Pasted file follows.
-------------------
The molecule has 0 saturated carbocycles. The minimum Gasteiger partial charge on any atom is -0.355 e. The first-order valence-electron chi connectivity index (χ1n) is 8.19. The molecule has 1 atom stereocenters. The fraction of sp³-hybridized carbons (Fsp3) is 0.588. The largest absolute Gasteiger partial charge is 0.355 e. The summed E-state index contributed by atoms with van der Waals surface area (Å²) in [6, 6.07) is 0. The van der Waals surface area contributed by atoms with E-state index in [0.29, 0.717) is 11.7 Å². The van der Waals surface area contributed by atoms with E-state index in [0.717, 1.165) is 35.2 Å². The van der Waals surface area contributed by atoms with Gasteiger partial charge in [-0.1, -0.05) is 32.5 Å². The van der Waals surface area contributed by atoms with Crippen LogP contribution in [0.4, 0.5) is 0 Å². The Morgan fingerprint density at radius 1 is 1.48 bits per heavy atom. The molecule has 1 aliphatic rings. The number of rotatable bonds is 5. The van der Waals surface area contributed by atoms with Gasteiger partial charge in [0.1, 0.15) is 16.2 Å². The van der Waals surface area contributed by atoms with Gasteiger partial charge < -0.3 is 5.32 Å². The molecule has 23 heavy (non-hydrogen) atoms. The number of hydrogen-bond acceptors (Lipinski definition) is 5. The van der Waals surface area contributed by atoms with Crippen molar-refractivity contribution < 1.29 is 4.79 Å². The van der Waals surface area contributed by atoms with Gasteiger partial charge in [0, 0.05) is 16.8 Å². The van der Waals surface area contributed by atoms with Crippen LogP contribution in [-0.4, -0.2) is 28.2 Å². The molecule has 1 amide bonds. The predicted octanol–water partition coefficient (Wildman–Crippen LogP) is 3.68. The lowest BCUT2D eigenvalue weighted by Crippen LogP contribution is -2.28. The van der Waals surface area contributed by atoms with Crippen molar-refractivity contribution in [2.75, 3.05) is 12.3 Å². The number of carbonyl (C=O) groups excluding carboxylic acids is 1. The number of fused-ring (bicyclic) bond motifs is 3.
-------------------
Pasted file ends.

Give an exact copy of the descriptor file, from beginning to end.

The molecule has 0 saturated carbocycles. The minimum Gasteiger partial charge on any atom is -0.355 e. The first-order valence-electron chi connectivity index (χ1n) is 8.19. The molecule has 1 atom stereocenters. The fraction of sp³-hybridized carbons (Fsp3) is 0.588. The largest absolute Gasteiger partial charge is 0.355 e. The summed E-state index contributed by atoms with van der Waals surface area (Å²) in [6, 6.07) is 0. The van der Waals surface area contributed by atoms with E-state index in [0.29, 0.717) is 11.7 Å². The van der Waals surface area contributed by atoms with E-state index in [0.717, 1.165) is 35.2 Å². The van der Waals surface area contributed by atoms with Gasteiger partial charge in [-0.1, -0.05) is 32.5 Å². The van der Waals surface area contributed by atoms with Crippen LogP contribution in [0.4, 0.5) is 0 Å². The Morgan fingerprint density at radius 1 is 1.48 bits per heavy atom. The molecule has 1 aliphatic rings. The number of rotatable bonds is 5. The van der Waals surface area contributed by atoms with Gasteiger partial charge in [0.1, 0.15) is 16.2 Å². The van der Waals surface area contributed by atoms with Gasteiger partial charge < -0.3 is 5.32 Å². The molecule has 23 heavy (non-hydrogen) atoms. The number of hydrogen-bond acceptors (Lipinski definition) is 5. The van der Waals surface area contributed by atoms with Crippen molar-refractivity contribution < 1.29 is 4.79 Å². The van der Waals surface area contributed by atoms with Gasteiger partial charge in [0, 0.05) is 16.8 Å². The van der Waals surface area contributed by atoms with Crippen LogP contribution in [-0.4, -0.2) is 28.2 Å². The molecule has 1 amide bonds. The predicted octanol–water partition coefficient (Wildman–Crippen LogP) is 3.68. The lowest BCUT2D eigenvalue weighted by Crippen LogP contribution is -2.28. The van der Waals surface area contributed by atoms with Crippen molar-refractivity contribution in [2.75, 3.05) is 12.3 Å². The number of carbonyl (C=O) groups excluding carboxylic acids is 1. The number of fused-ring (bicyclic) bond motifs is 3.